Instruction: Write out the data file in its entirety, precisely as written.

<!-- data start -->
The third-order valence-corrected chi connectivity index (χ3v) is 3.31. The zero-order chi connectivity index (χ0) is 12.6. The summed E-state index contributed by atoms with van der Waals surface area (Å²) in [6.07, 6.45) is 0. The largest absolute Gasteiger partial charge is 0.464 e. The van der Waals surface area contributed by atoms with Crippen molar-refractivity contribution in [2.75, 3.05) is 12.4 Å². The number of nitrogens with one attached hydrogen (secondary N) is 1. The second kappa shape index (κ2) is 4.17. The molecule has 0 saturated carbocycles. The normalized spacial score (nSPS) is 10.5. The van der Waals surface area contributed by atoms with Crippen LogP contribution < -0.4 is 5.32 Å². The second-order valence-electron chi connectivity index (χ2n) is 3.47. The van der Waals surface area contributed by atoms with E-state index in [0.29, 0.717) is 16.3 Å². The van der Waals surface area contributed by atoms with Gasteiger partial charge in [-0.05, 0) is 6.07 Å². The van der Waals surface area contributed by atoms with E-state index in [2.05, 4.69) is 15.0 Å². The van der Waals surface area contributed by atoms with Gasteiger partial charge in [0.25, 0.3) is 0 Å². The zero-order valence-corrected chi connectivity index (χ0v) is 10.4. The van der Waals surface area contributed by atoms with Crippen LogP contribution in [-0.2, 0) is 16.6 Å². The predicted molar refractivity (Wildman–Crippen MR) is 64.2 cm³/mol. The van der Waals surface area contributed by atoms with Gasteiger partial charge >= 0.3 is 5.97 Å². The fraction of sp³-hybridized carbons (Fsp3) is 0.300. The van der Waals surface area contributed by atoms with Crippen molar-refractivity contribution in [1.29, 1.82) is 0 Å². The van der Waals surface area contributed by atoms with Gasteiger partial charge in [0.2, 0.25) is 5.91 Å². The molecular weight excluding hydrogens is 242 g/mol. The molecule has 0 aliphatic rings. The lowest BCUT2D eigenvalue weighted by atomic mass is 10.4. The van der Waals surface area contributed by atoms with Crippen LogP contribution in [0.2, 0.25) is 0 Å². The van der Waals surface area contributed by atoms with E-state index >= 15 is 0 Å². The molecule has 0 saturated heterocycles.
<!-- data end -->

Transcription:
The third-order valence-corrected chi connectivity index (χ3v) is 3.31. The zero-order chi connectivity index (χ0) is 12.6. The summed E-state index contributed by atoms with van der Waals surface area (Å²) in [6.07, 6.45) is 0. The largest absolute Gasteiger partial charge is 0.464 e. The van der Waals surface area contributed by atoms with Crippen molar-refractivity contribution in [2.75, 3.05) is 12.4 Å². The number of nitrogens with one attached hydrogen (secondary N) is 1. The second kappa shape index (κ2) is 4.17. The molecule has 0 saturated carbocycles. The normalized spacial score (nSPS) is 10.5. The van der Waals surface area contributed by atoms with Crippen LogP contribution < -0.4 is 5.32 Å². The second-order valence-electron chi connectivity index (χ2n) is 3.47. The van der Waals surface area contributed by atoms with E-state index in [0.29, 0.717) is 16.3 Å². The van der Waals surface area contributed by atoms with Gasteiger partial charge in [-0.05, 0) is 6.07 Å². The van der Waals surface area contributed by atoms with E-state index in [2.05, 4.69) is 15.0 Å². The van der Waals surface area contributed by atoms with Gasteiger partial charge in [0.25, 0.3) is 0 Å². The zero-order valence-corrected chi connectivity index (χ0v) is 10.4. The van der Waals surface area contributed by atoms with Crippen LogP contribution in [-0.2, 0) is 16.6 Å². The predicted molar refractivity (Wildman–Crippen MR) is 64.2 cm³/mol. The van der Waals surface area contributed by atoms with Gasteiger partial charge >= 0.3 is 5.97 Å². The fraction of sp³-hybridized carbons (Fsp3) is 0.300. The van der Waals surface area contributed by atoms with Crippen molar-refractivity contribution in [1.29, 1.82) is 0 Å². The van der Waals surface area contributed by atoms with Gasteiger partial charge in [0.2, 0.25) is 5.91 Å². The molecular weight excluding hydrogens is 242 g/mol. The molecule has 0 aliphatic rings. The lowest BCUT2D eigenvalue weighted by atomic mass is 10.4. The van der Waals surface area contributed by atoms with Crippen LogP contribution in [0.2, 0.25) is 0 Å². The van der Waals surface area contributed by atoms with E-state index >= 15 is 0 Å². The molecule has 0 saturated heterocycles.